ABM: That’s what got us excited about it! It seemed fun, and keeping in tone with what we’ve been doing.
AVC: Do you imagine that inside Greg’s head, Rebecca is suddenly played by Evan Rachel Wood or somebody?
ABM: [Laughs.] Oh, no. No, I don’t think she looks different to him. I think that she seems different to him, but not so much that she actually looks different. You know, he’s in this recovery process, so I think he’s used to people metamorphosing. And she hasn’t laid eyes on him in that period of time, but he recognizes her right away.
AVC: What was it like to hear a new actor read that character for the first time?
ABM: Oh, it was really fun. I mean, he knows Rachel, he was on a show with Rene Gube [who plays Father Brah on the show, in addition to writing and producing], he knew a bunch of the people on the show. I have to say, for a show that’s in its fourth season coming into that might be intimidating. He just blended right in, just mixed right in with the group, and pretty soon was having Thanksgiving with people, and going to escape rooms. Socially, it was it was seamless.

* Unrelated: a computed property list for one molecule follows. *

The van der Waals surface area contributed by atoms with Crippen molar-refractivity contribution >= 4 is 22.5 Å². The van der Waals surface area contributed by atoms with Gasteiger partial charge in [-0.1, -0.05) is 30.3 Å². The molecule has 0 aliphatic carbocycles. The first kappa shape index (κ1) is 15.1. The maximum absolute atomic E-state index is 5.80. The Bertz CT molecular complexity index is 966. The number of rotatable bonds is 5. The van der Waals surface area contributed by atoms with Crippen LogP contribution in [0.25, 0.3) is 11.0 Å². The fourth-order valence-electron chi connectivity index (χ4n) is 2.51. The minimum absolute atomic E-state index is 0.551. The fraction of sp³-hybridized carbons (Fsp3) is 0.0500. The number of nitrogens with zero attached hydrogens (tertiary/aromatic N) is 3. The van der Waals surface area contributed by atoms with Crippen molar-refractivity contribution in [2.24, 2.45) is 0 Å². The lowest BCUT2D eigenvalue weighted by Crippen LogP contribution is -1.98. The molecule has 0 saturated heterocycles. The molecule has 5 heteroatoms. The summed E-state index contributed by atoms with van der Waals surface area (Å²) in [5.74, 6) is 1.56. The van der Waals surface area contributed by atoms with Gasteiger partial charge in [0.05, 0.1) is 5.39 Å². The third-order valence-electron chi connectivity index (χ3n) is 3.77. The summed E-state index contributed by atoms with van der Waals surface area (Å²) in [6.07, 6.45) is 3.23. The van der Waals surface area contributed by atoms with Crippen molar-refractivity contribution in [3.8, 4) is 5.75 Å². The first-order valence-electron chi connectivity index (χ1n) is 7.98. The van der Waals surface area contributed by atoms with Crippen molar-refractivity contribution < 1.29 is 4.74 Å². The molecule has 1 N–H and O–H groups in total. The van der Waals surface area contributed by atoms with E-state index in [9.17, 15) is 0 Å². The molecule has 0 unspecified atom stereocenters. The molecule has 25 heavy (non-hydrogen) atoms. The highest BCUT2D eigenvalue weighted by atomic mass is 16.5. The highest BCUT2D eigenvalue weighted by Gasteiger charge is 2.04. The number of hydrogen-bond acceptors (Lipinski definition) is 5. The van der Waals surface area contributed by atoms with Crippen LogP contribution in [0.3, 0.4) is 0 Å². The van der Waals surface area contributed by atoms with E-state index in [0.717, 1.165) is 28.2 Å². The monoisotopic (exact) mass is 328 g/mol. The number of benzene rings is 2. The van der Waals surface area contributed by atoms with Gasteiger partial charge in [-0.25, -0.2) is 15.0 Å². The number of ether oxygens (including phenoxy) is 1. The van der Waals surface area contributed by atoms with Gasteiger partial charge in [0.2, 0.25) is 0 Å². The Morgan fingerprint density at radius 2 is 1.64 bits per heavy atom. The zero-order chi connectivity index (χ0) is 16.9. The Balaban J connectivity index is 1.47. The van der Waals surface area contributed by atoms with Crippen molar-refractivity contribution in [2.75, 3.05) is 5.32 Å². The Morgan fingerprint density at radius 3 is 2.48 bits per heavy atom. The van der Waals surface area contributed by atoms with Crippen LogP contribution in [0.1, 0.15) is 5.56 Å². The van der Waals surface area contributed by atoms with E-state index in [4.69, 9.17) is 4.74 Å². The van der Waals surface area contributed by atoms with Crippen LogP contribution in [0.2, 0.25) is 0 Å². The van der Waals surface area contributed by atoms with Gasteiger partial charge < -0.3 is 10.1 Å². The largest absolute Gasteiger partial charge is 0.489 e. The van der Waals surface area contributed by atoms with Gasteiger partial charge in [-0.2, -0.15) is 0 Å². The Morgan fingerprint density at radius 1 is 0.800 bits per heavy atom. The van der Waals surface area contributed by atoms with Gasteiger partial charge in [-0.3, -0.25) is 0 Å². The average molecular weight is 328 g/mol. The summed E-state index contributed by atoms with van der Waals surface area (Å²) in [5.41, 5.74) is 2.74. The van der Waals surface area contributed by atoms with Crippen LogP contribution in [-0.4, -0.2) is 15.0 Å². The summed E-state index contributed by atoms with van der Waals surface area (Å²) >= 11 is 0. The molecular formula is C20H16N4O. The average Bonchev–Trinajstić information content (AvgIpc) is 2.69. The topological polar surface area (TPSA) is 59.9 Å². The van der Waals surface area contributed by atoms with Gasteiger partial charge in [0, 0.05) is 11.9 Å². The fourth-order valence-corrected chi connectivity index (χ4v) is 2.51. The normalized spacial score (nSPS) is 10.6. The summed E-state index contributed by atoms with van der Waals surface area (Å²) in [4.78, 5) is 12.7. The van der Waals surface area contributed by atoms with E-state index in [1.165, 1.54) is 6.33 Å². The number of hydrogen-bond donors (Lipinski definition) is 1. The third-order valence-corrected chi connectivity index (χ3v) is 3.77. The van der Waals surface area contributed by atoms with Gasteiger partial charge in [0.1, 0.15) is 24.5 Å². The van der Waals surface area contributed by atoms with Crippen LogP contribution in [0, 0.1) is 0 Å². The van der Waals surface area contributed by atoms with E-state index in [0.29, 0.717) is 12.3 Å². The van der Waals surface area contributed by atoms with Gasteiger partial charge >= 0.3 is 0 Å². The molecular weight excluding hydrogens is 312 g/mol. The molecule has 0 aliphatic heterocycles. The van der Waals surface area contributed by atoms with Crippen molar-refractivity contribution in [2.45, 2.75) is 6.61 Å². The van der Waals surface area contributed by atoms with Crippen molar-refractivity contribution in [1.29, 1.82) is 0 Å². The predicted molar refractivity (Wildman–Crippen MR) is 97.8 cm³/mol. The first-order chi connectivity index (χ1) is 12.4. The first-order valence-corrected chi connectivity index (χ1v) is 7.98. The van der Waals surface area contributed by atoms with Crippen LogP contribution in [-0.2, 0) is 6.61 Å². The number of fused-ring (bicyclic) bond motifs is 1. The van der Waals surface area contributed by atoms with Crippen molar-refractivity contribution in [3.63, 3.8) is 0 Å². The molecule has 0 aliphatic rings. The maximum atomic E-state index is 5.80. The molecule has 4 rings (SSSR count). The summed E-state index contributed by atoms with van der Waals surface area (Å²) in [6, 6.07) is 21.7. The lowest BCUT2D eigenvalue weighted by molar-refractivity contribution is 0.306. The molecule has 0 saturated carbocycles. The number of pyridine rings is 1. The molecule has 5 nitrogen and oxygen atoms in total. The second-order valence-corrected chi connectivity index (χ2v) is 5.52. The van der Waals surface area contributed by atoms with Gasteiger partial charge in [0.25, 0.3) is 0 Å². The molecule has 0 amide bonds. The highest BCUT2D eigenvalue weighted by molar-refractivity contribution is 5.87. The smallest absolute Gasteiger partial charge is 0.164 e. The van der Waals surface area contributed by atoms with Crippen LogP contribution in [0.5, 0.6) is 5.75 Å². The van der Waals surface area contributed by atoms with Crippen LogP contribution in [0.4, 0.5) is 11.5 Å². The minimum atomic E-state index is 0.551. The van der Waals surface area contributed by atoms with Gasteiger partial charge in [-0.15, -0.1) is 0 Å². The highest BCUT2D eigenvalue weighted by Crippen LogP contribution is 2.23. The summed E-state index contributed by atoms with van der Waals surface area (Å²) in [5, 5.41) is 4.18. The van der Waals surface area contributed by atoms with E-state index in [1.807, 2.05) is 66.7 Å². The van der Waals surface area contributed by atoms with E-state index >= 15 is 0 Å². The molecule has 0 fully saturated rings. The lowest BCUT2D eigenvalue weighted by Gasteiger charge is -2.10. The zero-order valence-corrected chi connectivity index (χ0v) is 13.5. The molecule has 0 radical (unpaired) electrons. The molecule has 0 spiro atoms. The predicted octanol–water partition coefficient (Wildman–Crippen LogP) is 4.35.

AVC: What would Greg’s story have looked like without that early exit?
ABM: Well, we wouldn’t have had him go into recovery, and realize that [he needs help] so quickly. It happens really fast, that he realizes that he’s an alcoholic and needs to get treatment. We did that over four episodes. We had initially conceived that that would happen over [the course of] season two.
After that, with Josh and Nathaniel—with everyone really—some of their stories revolve around Rebecca, but most of their stories revolve around their own personal growth and experiences.
AVC: Like Josh going to therapy.
ABM: We’ve been we’ve been really loving exploring Josh since [he and Rebecca] broke up at the end of season two. So, you know, our plan was always to continue following Greg, and his evolution, and his relationship to Rebecca, and their friendship. We had imagined that he would get into treatment at the end of season two, and then in season three, they would become friends. And so we kind of shortened the first part of it, and then return to it here. We return here to [look at] what what kind of connection they can have as friends.
AVC: So pretty similar, but with a dramatically different timeline.
ABM: Exactly. Santino had a one-year deal, but I think we hoped that things would work out [with] him. So we were going to have Greg and Rebecca break up, but it was going to take slightly longer.
AVC: The big subplots in this episode are about people missing things—Valencia and Father Brah missing their window, Josh missing out on a big part of the high school experience, Paula missing those texts. Should we be looking for resonance with those subplots in Greg and Rebecca’s storyline here?